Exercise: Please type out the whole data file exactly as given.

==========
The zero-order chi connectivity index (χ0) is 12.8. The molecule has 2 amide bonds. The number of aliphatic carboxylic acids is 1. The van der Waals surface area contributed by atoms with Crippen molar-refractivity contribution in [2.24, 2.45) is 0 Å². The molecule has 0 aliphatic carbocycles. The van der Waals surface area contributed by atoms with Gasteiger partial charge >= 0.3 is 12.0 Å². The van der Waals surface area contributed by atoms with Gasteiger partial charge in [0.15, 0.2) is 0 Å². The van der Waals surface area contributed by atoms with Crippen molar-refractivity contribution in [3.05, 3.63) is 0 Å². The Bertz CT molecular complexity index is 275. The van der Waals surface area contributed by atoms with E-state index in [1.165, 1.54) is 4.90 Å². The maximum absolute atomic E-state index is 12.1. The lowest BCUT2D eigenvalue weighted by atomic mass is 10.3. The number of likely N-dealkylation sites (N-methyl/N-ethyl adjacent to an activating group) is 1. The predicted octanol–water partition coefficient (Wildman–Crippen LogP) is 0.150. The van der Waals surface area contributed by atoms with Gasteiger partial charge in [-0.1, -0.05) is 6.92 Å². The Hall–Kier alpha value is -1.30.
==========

The zero-order chi connectivity index (χ0) is 12.8. The molecule has 2 amide bonds. The number of aliphatic carboxylic acids is 1. The van der Waals surface area contributed by atoms with Crippen molar-refractivity contribution in [2.24, 2.45) is 0 Å². The molecule has 0 aliphatic carbocycles. The van der Waals surface area contributed by atoms with Gasteiger partial charge >= 0.3 is 12.0 Å². The van der Waals surface area contributed by atoms with Gasteiger partial charge in [0.15, 0.2) is 0 Å². The van der Waals surface area contributed by atoms with Crippen molar-refractivity contribution in [3.05, 3.63) is 0 Å². The Bertz CT molecular complexity index is 275. The van der Waals surface area contributed by atoms with E-state index in [1.165, 1.54) is 4.90 Å². The maximum absolute atomic E-state index is 12.1. The lowest BCUT2D eigenvalue weighted by atomic mass is 10.3. The number of likely N-dealkylation sites (N-methyl/N-ethyl adjacent to an activating group) is 1. The predicted octanol–water partition coefficient (Wildman–Crippen LogP) is 0.150. The van der Waals surface area contributed by atoms with Gasteiger partial charge in [-0.1, -0.05) is 6.92 Å². The Hall–Kier alpha value is -1.30.